This example is nothing new or one restricted to a single game. I remember countless times where my spontaneous decision to try a new game has been thwarted by these issues. I bought DDO many years ago but the patching server was so slow I had to wait till the next evening to try it. More recently I’ve repeated the same mistake with Tera, it was so frustrating to see the patcher progress so slowly. The patching issue isn’t just  a problem with trying a new game of course, it’s also a major pain to try to spontaneously return to an old favourite as you’re likely to have several gigabytes of data to download and install or worse, find that the patcher software has changed so radically that you have to re-download the whole game (hard stare at Allods!).

Server queues are another woe to the spontaneous gamer. If you happen to want to play at peak times you can be in for a rough experience if you’re playing a popular or new title. With Final Fantasy 14 I often have to wait a minute or two to login as I’m on a popular server (Balmung) but so far at least it hasn’t been so bad. I never tried Archage but the story of multi-hour queues to login are familiar to anyone who has followed MMORPG launches over the years. Technology can in part reduce these issues – streaming patchers are a godsend for reducing time sat out of game. Guild Wars 2’s idea of overflow/guest servers at launch meant you could get into a version of the world to play even if it wasn’t your home server’s version.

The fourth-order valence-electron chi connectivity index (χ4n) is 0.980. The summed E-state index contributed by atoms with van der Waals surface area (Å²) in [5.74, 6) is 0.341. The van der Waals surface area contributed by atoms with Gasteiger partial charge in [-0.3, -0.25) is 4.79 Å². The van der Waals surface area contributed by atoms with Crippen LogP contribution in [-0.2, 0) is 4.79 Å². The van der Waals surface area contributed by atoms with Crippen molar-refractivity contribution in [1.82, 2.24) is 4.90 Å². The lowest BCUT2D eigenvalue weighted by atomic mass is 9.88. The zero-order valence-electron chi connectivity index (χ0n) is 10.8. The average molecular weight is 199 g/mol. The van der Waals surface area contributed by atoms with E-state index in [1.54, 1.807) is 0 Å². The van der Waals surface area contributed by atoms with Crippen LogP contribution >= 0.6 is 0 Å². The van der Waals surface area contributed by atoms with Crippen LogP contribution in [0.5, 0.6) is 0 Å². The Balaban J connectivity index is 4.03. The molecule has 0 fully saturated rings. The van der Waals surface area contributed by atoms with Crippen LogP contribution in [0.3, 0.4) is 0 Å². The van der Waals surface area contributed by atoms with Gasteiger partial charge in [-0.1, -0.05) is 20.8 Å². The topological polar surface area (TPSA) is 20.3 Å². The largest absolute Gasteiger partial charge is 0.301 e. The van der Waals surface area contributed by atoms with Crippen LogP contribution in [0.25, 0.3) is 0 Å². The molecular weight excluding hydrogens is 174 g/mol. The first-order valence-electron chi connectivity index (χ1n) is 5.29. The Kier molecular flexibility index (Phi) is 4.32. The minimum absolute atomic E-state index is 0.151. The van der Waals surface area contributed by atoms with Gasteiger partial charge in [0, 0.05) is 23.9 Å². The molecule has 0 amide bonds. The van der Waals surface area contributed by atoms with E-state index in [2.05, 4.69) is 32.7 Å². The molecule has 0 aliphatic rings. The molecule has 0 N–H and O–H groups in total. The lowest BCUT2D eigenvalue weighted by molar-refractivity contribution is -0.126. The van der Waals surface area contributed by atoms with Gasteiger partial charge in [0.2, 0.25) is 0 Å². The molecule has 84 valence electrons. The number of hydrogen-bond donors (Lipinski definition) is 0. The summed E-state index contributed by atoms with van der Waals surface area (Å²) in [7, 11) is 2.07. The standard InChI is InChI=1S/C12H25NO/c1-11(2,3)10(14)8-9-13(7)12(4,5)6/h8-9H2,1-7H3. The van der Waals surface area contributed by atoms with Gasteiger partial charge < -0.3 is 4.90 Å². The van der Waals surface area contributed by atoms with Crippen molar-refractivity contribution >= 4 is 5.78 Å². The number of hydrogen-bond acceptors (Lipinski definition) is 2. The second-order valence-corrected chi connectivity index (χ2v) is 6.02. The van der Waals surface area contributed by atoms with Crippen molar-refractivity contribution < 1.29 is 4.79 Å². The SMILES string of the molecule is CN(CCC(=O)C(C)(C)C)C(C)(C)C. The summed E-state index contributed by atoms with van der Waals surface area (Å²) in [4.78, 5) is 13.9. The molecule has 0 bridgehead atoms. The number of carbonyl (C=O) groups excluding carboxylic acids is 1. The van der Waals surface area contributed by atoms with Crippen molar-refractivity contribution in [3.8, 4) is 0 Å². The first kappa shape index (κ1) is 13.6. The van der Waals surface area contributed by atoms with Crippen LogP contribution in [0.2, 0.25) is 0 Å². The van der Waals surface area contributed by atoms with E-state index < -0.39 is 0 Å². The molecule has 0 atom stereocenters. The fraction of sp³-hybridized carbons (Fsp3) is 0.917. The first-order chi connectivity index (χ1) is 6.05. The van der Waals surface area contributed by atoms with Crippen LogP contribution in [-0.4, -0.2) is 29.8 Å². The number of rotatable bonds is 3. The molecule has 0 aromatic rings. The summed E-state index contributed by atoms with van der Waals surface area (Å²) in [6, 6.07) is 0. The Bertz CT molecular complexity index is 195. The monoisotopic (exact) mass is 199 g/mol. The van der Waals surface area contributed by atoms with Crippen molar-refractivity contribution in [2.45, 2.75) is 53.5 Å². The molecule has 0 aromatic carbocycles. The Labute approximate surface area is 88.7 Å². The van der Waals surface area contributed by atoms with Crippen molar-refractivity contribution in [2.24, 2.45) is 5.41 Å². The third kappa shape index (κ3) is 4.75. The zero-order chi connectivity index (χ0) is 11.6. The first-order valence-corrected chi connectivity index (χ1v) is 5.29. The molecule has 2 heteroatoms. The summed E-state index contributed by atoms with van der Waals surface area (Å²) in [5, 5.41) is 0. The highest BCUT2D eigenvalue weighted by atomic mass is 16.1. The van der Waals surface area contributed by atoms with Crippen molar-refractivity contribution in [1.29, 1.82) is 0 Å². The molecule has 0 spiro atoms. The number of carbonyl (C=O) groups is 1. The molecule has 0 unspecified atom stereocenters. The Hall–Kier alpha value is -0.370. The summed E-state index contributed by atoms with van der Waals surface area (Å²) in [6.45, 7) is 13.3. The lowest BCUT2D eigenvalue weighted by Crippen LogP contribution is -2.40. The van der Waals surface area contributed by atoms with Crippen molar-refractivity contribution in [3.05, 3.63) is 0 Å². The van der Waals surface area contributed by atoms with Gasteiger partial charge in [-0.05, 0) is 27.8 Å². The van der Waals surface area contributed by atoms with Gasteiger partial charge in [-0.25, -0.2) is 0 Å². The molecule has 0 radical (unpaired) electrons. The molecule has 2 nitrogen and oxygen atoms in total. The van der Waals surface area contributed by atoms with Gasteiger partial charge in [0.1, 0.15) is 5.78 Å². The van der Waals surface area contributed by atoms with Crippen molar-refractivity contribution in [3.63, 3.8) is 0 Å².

Posted in DDO, FFXIV, Gaming, LotRO, Tera | 2 Comments

Neverwinter: Elemental Evil launch day

Neverwinter launched Module 6: Elemental Evil on the 7th April, but as is so often the case with MMORPG patches something seemed to have gone wrong initially (27 pages of forum posts documented the issues).

Computer says no

Computer says no

This screenshot was taken at 22:00 GMT+1, approximately four hours after the maintenance period was due to finish. The server came up only ten minutes later but that’s already too late for me to do much before bed.

Given the choice of either a) logging on a level 60 character and trying to work out what has changed (many characters seem to have had partial resets) or b) create a new level 1 Paladin, clearly I went with the easy option…